Went up to Capitol Hill to meet with staffers for Virginia’s Senators and Members of Congress. We met Republicans and Democrats, all of whom were broadly supportive of tree farming and the principles of sustainable forestry. It is an easy sell because we are representing fundamentally good practices and the great idea of sustainability.
It was interesting to make this foray into lobbying. I was teamed for all appointments with Paul Howe, who represents Virginia Forestry Association and on some also with Benita Ring, Virginia State Forester. Since I was “the Virginia landowner” I got to do much of the talking. Paul stepped in with details of actual legislation and Bettina talked about important concerns such as funding to fight wildfire and landscape wide programs.
The American Forest Foundation gave me a list of what they considered priorities for landowners. I could choose which ones to emphasize and how to do it. I could also add in concerns that I thought important, which I did when I started off by talking about our new Virginia Tree Farm Foundation, launched last week. My biggest challenge was repeating essentially the same short presentation five times in the same day. I did vary it a little in to go with what I perceived as the concerns of the audiences, but I tried hard not to just change it to make it more interesting for me. I didn’t speak from a written test, but had top-line sentences written in my little green book. I will elaborate a little here to describe what I said and add a little of what I recall from what Paul and Bettina said, but I don’t claim that I will be doing justice to their complete positions.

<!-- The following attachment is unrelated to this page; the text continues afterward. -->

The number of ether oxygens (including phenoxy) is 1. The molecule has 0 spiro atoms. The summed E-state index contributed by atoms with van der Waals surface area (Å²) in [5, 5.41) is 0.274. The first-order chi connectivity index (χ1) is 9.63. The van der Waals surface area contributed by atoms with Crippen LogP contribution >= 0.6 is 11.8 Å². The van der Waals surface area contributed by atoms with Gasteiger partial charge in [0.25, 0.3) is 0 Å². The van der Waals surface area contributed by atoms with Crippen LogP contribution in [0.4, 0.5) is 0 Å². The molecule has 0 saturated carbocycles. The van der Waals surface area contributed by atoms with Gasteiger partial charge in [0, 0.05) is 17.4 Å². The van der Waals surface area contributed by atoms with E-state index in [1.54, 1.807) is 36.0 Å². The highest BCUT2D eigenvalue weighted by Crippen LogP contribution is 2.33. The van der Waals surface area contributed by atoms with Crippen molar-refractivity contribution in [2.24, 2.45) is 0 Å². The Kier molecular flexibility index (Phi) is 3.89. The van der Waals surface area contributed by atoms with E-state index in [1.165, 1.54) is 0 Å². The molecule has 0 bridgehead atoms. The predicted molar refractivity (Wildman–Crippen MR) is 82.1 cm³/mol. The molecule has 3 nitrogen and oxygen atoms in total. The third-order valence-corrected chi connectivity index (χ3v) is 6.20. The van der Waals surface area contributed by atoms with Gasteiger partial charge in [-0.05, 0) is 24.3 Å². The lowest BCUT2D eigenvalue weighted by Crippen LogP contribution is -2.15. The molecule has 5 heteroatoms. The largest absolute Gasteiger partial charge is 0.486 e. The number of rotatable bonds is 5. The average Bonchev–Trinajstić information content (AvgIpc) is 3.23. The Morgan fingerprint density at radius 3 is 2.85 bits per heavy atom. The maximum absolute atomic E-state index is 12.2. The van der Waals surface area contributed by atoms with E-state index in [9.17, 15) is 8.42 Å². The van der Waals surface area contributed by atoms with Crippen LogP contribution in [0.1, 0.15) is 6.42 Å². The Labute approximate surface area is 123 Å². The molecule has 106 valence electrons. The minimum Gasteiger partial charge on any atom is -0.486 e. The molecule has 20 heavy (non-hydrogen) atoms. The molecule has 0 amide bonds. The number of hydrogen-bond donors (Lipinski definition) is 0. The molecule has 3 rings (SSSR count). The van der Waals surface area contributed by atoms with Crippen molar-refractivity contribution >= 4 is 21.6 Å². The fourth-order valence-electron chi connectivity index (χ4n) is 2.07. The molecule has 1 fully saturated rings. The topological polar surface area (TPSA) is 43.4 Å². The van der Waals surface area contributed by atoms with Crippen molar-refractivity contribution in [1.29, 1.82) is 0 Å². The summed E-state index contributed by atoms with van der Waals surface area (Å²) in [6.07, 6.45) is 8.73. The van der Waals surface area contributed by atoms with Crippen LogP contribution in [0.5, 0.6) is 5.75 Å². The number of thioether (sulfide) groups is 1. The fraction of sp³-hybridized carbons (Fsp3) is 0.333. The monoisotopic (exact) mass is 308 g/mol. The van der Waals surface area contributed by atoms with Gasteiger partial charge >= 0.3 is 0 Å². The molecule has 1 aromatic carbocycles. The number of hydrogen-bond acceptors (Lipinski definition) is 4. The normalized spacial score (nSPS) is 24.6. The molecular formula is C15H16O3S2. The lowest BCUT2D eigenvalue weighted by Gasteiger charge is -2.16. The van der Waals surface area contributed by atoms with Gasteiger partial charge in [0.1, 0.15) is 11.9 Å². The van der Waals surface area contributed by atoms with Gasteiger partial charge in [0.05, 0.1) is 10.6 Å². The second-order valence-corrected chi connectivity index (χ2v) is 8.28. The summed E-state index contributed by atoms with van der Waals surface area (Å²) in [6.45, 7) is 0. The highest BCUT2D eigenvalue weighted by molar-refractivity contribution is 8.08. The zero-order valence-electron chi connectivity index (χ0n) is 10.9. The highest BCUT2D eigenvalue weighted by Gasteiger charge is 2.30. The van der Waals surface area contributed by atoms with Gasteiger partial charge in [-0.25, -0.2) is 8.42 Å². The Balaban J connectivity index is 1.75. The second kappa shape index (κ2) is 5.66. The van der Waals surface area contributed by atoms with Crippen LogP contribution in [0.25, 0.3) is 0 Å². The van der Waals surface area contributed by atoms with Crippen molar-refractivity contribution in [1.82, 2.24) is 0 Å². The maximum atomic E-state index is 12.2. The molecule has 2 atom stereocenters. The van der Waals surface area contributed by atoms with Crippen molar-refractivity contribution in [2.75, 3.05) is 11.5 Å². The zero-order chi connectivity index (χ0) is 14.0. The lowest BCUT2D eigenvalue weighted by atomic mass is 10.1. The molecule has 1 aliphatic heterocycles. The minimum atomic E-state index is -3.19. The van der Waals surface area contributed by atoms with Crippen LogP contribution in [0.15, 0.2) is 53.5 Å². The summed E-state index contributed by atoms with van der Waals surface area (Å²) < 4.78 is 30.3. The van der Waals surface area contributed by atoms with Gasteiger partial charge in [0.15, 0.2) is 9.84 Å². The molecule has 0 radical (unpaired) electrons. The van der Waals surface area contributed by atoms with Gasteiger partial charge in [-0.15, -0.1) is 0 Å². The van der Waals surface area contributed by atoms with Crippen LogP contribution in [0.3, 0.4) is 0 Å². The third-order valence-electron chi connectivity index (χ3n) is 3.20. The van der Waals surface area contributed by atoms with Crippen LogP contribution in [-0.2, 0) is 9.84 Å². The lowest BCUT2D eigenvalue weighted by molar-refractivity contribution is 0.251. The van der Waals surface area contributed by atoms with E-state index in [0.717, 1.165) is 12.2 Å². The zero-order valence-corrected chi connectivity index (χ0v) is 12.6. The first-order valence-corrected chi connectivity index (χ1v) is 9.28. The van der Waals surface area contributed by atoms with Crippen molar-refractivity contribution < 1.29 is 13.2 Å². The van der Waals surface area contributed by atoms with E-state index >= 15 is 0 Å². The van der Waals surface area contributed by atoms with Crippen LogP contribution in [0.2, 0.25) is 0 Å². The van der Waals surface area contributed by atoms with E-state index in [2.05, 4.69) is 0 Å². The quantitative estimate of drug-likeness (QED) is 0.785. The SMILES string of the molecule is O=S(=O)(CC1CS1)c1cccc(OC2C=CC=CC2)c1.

After the usual introductions, I started each presentation with a discussion of the new Virginia Tree Farm Foundation. We went over basic facts and promised to send along more detailed information. I am paraphrasing below.
We have come to talk about sustainable forestry in Virginia and specifically about the Virginia Tree Farm System. The American Tree Farm System (ATFS) was founded in 1941. The first twelve Virginia tree farms were certified in 1947. Virginia tree farmers have been growing wood sustainably ever since. Today there is more timber growing in Virginia than there was in 1947 and we can continue doing this. Virginia today have 1304 tree farmers. We recently reduced the total number as we cleaned up our lists. We intend to increase the numbers again.
Let me start off with some news. We have formed a new Virginia Forestry Foundation, a 501 (c) (3) corporation to encompass the Virginia Tree Farm Committee and do more. I cannot fill out too many details now, since we just did it last week and still have to work out exactly how it will work. We envision the Foundation to raise money and determine policy for tree farm, but also as a network organization that will bring together tree farmers and various stakeholders such loggers, mill workers and hunters, as well as young people who we want to help understand the nature of sustainable forestry. We would like to invite Senator/Representative to take advantage of our network for information and contacts.
We would talk about this depending on the questions asked and then move on.